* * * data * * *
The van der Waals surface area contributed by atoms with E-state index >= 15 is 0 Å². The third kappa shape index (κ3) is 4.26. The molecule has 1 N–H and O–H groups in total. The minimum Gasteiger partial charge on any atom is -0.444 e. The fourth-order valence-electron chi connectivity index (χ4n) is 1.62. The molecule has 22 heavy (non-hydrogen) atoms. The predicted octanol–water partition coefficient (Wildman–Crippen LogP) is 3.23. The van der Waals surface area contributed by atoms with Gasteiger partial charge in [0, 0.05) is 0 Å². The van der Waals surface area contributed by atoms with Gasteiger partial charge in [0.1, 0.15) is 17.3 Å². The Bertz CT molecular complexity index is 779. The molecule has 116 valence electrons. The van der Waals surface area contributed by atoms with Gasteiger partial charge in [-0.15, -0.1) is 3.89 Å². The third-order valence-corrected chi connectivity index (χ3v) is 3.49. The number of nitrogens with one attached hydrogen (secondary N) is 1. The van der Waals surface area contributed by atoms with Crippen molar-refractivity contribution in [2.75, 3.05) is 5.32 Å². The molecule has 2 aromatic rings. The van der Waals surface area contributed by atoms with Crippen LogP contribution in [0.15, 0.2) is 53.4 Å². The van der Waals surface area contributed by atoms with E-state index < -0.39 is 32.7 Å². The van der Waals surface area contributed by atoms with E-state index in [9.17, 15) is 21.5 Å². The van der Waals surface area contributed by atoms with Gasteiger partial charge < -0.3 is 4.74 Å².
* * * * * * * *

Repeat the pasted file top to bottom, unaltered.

The van der Waals surface area contributed by atoms with E-state index >= 15 is 0 Å². The third kappa shape index (κ3) is 4.26. The molecule has 1 N–H and O–H groups in total. The minimum Gasteiger partial charge on any atom is -0.444 e. The fourth-order valence-electron chi connectivity index (χ4n) is 1.62. The molecule has 22 heavy (non-hydrogen) atoms. The predicted octanol–water partition coefficient (Wildman–Crippen LogP) is 3.23. The van der Waals surface area contributed by atoms with Gasteiger partial charge in [0, 0.05) is 0 Å². The van der Waals surface area contributed by atoms with Gasteiger partial charge in [0.1, 0.15) is 17.3 Å². The Bertz CT molecular complexity index is 779. The molecule has 116 valence electrons. The van der Waals surface area contributed by atoms with Gasteiger partial charge in [-0.15, -0.1) is 3.89 Å². The third-order valence-corrected chi connectivity index (χ3v) is 3.49. The number of nitrogens with one attached hydrogen (secondary N) is 1. The van der Waals surface area contributed by atoms with Crippen molar-refractivity contribution in [2.75, 3.05) is 5.32 Å². The molecule has 2 aromatic rings. The van der Waals surface area contributed by atoms with Crippen LogP contribution in [0.15, 0.2) is 53.4 Å². The van der Waals surface area contributed by atoms with E-state index < -0.39 is 32.7 Å². The van der Waals surface area contributed by atoms with E-state index in [9.17, 15) is 21.5 Å². The van der Waals surface area contributed by atoms with Gasteiger partial charge < -0.3 is 4.74 Å².